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Opinion: Morning Examiner

Morning Examiner: The debt limit and government shutdown fights are now the same

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Treasury Secretary Jacob Lew sent a letter to Speaker John Boehner, R-Ohio, Monday informing him that the Treasury Department has exhausted available “extraordinary measures” to fund federal government spending without increasing the nation’s current borrowing limit, and that by mid-October, Treasury will not be able to guarantee that all of the federal government’s financial obligations will be met. Such an event “would cause irreparable harm to the American economy,” warned Lew.

The mid-October date identified by Lew is months ahead of whenmany people expected the current debt limit to be breached. The new timing essentially combines the need for Congress to re-authorize government spending for the next fiscal year (the Continuing Resolution that must be signed by Sept. 30) with the need to authorize enough new borrowing to pay for it (the debt limit).

A distinction without a difference
Boehner, and the rest of the House leadership, have been saying for weeks that they would not seek any spending or policy changes while approving new spending authorization. Instead, they promised to force President Obama to agree to new spending cuts and reforms while approving new borrowing authorization. Now that those deadlines are falling on essentially the same days, there is no difference between the strategies. Everything will be on the table as soon as the House gavels back into session Sept. 9.

A menu of options
Obama has repeatedly said he will not negotiate over the debt limit, but has always been open to negotiations over spending levels for the next fiscal year. Combining the two events essentially allows Obama to negotiate on both, while making it seem as though he is keeping his promise not to negotiate on the debt limit.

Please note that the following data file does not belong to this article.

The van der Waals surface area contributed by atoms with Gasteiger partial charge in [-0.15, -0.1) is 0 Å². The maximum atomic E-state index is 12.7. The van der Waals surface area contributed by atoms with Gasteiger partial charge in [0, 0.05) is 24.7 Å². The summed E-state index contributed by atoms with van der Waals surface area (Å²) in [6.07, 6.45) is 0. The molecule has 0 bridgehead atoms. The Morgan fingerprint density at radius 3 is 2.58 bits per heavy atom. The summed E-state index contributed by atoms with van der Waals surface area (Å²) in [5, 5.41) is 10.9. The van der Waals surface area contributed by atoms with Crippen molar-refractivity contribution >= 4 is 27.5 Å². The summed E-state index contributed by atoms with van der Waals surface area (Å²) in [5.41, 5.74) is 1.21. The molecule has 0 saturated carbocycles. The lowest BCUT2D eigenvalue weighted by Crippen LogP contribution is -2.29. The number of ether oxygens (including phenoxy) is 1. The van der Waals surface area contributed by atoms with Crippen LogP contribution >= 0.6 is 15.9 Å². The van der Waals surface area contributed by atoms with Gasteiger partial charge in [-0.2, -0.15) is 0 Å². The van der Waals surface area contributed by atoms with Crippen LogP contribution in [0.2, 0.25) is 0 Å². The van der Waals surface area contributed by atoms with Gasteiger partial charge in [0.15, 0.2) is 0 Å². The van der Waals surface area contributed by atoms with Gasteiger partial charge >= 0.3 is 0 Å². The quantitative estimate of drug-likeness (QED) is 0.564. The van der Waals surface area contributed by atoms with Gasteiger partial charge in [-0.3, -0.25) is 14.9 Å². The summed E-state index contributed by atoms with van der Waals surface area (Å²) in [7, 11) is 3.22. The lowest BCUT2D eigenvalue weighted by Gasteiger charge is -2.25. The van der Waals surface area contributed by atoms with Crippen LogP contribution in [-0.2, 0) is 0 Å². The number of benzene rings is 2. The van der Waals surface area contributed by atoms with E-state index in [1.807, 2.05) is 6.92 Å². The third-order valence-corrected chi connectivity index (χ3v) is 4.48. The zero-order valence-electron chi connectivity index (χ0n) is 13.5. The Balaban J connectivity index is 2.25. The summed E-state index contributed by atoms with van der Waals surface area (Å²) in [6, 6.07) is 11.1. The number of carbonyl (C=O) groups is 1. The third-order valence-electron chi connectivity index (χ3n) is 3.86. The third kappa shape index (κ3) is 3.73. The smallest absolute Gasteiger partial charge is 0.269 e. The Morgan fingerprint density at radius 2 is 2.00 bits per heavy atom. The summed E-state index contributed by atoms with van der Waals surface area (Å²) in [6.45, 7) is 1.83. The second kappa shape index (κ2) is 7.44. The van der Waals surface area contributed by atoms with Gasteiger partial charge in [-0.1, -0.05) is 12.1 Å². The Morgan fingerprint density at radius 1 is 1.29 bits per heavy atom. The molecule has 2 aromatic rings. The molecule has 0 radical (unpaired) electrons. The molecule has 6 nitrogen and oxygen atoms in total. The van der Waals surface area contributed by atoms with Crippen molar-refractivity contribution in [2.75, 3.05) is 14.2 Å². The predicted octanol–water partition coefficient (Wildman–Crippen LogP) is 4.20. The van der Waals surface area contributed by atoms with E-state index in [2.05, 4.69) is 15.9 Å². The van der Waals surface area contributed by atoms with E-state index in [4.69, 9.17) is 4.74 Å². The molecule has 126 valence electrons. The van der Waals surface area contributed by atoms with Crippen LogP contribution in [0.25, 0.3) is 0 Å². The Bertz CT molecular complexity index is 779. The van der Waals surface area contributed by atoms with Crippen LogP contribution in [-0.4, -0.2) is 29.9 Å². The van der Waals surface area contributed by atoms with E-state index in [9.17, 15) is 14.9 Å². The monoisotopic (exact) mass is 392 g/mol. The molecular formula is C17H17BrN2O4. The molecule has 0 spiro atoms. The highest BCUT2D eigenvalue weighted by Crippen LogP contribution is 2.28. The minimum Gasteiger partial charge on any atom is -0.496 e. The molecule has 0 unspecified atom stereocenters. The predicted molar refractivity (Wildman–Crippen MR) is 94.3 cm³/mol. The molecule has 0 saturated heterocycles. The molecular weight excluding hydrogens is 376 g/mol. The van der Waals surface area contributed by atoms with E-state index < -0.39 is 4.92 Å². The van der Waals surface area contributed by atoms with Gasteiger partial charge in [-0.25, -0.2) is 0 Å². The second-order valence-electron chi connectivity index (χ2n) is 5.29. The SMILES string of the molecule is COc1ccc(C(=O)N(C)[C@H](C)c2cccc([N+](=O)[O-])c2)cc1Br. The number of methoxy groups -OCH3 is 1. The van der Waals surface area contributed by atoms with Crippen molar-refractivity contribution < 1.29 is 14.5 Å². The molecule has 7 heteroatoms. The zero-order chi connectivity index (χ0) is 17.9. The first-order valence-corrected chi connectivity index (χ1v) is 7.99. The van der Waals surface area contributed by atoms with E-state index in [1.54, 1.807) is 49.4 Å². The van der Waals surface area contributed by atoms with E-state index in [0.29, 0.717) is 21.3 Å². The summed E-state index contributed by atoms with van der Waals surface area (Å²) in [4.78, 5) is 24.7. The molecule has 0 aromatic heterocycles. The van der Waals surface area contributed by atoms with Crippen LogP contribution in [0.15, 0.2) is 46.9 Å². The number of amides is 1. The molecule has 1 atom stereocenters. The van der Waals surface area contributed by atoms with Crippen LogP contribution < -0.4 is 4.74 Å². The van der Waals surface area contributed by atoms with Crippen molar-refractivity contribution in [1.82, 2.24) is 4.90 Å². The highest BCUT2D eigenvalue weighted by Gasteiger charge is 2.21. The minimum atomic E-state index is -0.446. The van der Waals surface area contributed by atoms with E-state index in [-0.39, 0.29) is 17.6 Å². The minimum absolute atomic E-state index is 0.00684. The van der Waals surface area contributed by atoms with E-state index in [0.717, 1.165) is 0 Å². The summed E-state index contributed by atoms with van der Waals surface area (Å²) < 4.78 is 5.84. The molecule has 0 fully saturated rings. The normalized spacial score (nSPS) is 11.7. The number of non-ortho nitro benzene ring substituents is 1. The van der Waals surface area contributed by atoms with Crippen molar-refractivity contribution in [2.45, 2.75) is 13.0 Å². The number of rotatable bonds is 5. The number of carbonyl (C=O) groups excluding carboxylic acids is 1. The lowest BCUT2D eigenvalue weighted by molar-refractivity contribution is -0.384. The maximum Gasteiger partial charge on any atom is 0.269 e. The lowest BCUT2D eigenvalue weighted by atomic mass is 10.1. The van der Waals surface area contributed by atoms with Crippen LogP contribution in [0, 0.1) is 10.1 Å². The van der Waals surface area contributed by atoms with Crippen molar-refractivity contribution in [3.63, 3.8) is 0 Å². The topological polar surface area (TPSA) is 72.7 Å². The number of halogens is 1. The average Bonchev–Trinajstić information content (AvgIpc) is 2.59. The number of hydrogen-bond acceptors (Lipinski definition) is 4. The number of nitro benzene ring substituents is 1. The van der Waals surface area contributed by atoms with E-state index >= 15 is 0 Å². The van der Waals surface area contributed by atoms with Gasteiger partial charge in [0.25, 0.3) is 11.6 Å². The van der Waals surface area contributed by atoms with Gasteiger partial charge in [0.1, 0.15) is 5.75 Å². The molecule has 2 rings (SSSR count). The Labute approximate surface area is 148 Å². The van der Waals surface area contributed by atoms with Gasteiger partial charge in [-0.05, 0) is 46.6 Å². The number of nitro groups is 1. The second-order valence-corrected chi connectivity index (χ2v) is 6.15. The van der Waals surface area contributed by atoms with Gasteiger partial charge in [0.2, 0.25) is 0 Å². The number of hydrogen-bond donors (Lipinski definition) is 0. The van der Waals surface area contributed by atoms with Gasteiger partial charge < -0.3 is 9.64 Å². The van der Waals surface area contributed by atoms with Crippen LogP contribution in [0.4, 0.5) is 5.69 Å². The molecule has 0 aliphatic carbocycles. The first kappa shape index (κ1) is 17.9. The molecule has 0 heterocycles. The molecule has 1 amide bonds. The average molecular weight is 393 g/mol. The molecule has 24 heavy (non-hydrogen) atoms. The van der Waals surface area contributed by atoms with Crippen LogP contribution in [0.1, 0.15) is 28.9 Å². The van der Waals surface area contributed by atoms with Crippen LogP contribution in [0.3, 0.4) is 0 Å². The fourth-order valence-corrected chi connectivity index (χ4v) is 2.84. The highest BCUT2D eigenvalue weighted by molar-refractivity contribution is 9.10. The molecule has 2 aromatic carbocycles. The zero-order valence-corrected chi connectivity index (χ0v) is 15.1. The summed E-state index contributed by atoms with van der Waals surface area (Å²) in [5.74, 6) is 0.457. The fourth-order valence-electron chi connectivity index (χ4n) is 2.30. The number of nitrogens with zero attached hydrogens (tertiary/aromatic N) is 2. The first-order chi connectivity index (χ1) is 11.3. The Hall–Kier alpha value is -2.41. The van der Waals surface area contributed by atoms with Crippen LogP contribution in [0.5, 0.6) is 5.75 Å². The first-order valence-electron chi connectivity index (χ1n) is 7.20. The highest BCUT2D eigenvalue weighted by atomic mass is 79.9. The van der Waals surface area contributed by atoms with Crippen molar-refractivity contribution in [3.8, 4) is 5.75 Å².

On the other side, House Budget Committee Chairman Paul Ryan, R-Wis., is reportedly preparing a “menu” of options that could be presented to Obama, each of which would correspond to increasing the debt limit for a certain amount of time.

But whatever menu Ryan makes may not have the full backing of enough House Republicans to make the offer credible. If House Republicans stay divided heading into this spending/debt fight with Obama, they could risk losing big.

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In Other News

The Wall Street Journal, Durable-Goods Orders Drop 7.3 percent: Orders for long-lasting manufactured goods fell sharply in July as demand for aircraft fell and business spending was weak.
The New York Times, Kerry Cites Clear Evidence of Chemical Weapon Use in Syria: Secretary of State John Kerry said Monday that the use of chemical weapons in attacks on civilians in Syria last week was undeniable and that the Obama administration would hold the Syrian government accountable.
The Washington Post, Snowden stayed at Russian consulate while in Hong Kong: Before American fugitive Edward Snowden arrived in Moscow in June — an arrival that Russian officials have said caught them by surprise — he spent several days living at the Russian Consulate in Hong Kong, a Moscow newspaper reported Monday.
The New York Times, In Obama’s High-Level Appointments, the Scales Still Tip Toward Men: President Obama has named no more women to high-level executive branch posts than the Clinton administration did almost two decades ago.

Lefty Playbook
Think Progress reports on a North Carolina charity threatened with arrest for feeding homeless people.
Talking Points Memo on the Obamacare marketing funding gap.
Jonathan Cohn accuses The Washington Post of reporting on the budget like the Tea Party.

Righty Playbook
Jeffrey Anderson on Lawlessness in the Executive.
Walter Russell Mead on Obama’s Failed Grand Strategy in the Middle East.
Rich Lowry on Obama’s Obama’s disastrous naivete.

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